Senator Ted Cruz (R-TX) went on MSNBC to discuss the damage from Hurricane Harvey and its aftermath hammering his home state of Texas.
What he got was a pretty pointed question from critics who want to seize on his request for disaster relief from the Trump administration as a supposed sign of hypocrisy, considering he initially fought Hurricane Sandy relief before the 2012 election.
“A final question, senator, I know you’re busy and I want to let you get back to doing everything you can out there,” MSNBC host Katy Tur said. “But a lot of people are pointing out that you voted against aid for Sandy after that catastrophic storm up in the Northeast, that package back in 2012. They’re pointing at you and they’re pointing at you and saying, ‘You’re asking for money now when you weren’t willing to help the people in the Northeast.’ What do you have to say to them?” she asked.
“Well, look, there’s time for political sniping later,” Ted Cruz said before Tur cut him off. “I think our focus needs to be on this crisis and this disaster…”
“It’s not really political sniping, senator,” Tur said, objecting. “These are people who needed money and who needed funding after this storm. I covered many of these people, many of them, just like in Houston, lost absolutely everything they owned.”
“Well, Katie, Katie, of course, that’s right,” Cruz responded. “And the accurate thing to say is that I, and a number of others, enthusiastically and emphatically supported hurricane relief for Sandy. Hurricane relief and disaster relief has been a vital federal role for a long, long time and it should continue.”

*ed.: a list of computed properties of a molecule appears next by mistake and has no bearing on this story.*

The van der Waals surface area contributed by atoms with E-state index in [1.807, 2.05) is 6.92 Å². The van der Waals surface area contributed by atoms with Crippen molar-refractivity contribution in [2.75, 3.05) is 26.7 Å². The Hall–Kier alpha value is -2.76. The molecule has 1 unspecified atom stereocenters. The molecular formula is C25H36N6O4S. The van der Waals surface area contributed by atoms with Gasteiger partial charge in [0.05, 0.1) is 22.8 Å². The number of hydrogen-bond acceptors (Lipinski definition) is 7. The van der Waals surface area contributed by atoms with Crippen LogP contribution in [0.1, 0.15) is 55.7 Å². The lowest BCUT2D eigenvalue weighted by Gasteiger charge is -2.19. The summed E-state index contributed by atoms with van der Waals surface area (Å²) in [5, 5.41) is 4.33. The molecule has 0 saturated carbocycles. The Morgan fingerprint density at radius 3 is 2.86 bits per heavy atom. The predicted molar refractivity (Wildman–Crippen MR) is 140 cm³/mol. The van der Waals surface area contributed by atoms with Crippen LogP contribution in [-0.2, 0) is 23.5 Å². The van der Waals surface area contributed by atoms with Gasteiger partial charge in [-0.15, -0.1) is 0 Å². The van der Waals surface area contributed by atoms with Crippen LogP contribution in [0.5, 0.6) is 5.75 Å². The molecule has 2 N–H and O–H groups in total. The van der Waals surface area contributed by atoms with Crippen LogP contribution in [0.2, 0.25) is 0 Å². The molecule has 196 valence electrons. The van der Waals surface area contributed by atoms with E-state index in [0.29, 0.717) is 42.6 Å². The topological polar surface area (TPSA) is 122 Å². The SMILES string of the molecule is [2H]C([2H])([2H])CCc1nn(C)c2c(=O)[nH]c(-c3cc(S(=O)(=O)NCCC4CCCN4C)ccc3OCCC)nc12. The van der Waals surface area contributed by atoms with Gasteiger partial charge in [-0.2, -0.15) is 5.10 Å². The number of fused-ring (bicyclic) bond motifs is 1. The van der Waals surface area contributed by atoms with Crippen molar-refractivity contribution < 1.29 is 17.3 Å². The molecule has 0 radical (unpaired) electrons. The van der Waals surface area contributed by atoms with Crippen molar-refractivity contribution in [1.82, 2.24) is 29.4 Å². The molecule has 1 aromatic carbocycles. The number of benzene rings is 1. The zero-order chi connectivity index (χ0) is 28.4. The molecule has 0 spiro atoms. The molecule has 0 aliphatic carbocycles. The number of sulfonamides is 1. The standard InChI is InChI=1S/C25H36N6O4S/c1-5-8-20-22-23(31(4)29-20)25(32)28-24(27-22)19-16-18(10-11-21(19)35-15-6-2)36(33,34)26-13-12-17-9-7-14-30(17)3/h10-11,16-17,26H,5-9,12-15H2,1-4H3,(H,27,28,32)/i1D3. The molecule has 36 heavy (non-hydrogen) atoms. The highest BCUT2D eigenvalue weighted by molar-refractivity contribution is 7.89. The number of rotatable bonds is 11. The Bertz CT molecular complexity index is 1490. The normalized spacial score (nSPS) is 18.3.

“The problem with that particular bill is it became a $50 billion bill that was filled with unrelated pork. Two-thirds of that bill had nothing to do with Sandy. And what I said then, and still believe now, is that it’s not right for politicians to exploit a disaster and people are hurting to pay for their own political wish list. Disaster relief needs to be focused on the victims of disaster relief. And I supported that for Sandy, disaster relief there, and I would support that anywhere there’s a major disaster without getting distracted by political unnecessary pork spending.”
Indeed, the Sandy package was evaluated by the Congressional Budget Office to contain extraneous spending.
“Two thirds of this spending is not remotely ‘emergency’; the Congressional Budget Office estimates that only 30% of the authorized funds would be spent in the next 20 months, and over a billion dollars will be spent as late as 2021,” Cruz said in a 2013 statement.
The $60.4 billion package signed by then-President Barack Obama was indeed chocked full of pork. As the New York Post reported at the time:
The pork-barrel feast includes more than $8 million to buy cars and equipment for the Homeland Security and Justice departments. It also includes a whopping $150 million for the National Oceanic and Atmospheric Administration to dole out to fisheries in Alaska and $2 million for the Smithsonian Institution to repair museum roofs in DC.
An eye-popping $13 billion would go to “mitigation” projects to prepare for future storms.
Other big-ticket items in the bill include $207 million for the VA Manhattan Medical Center; $41 million to fix up eight military bases along the storm’s path, including Guantanamo Bay, Cuba; $4 million for repairs at Kennedy Space Center in Florida; $3.3 million for the Plum Island Animal Disease Center and $1.1 million to repair national cemeteries.
Critics called the relief package the “Sandy Scam.” A Hurricane Harvey relief bill is projected to dwarf the Superstorm Sandy aid package because of the historic scale of the catastrophic flooding in the aftermath.